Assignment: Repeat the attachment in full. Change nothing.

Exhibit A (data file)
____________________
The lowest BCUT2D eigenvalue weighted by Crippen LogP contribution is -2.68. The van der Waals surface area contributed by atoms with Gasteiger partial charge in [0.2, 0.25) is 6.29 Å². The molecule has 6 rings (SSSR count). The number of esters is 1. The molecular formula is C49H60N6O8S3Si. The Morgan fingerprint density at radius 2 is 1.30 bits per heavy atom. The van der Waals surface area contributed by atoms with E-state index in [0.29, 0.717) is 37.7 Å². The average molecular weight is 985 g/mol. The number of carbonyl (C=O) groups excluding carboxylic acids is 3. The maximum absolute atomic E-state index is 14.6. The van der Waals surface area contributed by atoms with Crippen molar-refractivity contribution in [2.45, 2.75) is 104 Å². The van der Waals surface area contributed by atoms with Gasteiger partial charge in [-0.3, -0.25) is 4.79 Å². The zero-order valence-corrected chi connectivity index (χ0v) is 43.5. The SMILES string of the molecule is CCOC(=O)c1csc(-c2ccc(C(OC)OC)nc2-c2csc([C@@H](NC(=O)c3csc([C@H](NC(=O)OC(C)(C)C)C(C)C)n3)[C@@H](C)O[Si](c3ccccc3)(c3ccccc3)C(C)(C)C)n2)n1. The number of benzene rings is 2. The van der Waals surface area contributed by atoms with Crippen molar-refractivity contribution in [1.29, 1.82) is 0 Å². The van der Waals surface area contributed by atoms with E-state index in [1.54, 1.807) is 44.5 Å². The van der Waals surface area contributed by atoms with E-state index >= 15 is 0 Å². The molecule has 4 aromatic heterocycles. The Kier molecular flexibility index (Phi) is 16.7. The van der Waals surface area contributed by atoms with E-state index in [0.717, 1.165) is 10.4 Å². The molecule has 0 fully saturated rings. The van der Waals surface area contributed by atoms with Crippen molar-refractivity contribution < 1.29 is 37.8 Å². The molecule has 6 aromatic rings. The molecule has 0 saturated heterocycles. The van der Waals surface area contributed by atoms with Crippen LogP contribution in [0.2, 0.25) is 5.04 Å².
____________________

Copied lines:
The lowest BCUT2D eigenvalue weighted by Crippen LogP contribution is -2.68. The van der Waals surface area contributed by atoms with Gasteiger partial charge in [0.2, 0.25) is 6.29 Å². The molecule has 6 rings (SSSR count). The number of esters is 1. The molecular formula is C49H60N6O8S3Si. The Morgan fingerprint density at radius 2 is 1.30 bits per heavy atom. The van der Waals surface area contributed by atoms with E-state index in [0.29, 0.717) is 37.7 Å². The average molecular weight is 985 g/mol. The number of carbonyl (C=O) groups excluding carboxylic acids is 3. The maximum absolute atomic E-state index is 14.6. The van der Waals surface area contributed by atoms with Crippen molar-refractivity contribution in [2.45, 2.75) is 104 Å². The van der Waals surface area contributed by atoms with Gasteiger partial charge in [-0.3, -0.25) is 4.79 Å². The zero-order valence-corrected chi connectivity index (χ0v) is 43.5. The SMILES string of the molecule is CCOC(=O)c1csc(-c2ccc(C(OC)OC)nc2-c2csc([C@@H](NC(=O)c3csc([C@H](NC(=O)OC(C)(C)C)C(C)C)n3)[C@@H](C)O[Si](c3ccccc3)(c3ccccc3)C(C)(C)C)n2)n1. The number of benzene rings is 2. The van der Waals surface area contributed by atoms with Crippen molar-refractivity contribution in [1.29, 1.82) is 0 Å². The van der Waals surface area contributed by atoms with E-state index in [1.54, 1.807) is 44.5 Å². The van der Waals surface area contributed by atoms with E-state index >= 15 is 0 Å². The molecule has 4 aromatic heterocycles. The Kier molecular flexibility index (Phi) is 16.7. The van der Waals surface area contributed by atoms with E-state index in [0.717, 1.165) is 10.4 Å². The molecule has 0 fully saturated rings. The van der Waals surface area contributed by atoms with Crippen molar-refractivity contribution < 1.29 is 37.8 Å². The molecule has 6 aromatic rings. The molecule has 0 saturated heterocycles. The van der Waals surface area contributed by atoms with Crippen LogP contribution in [0.2, 0.25) is 5.04 Å².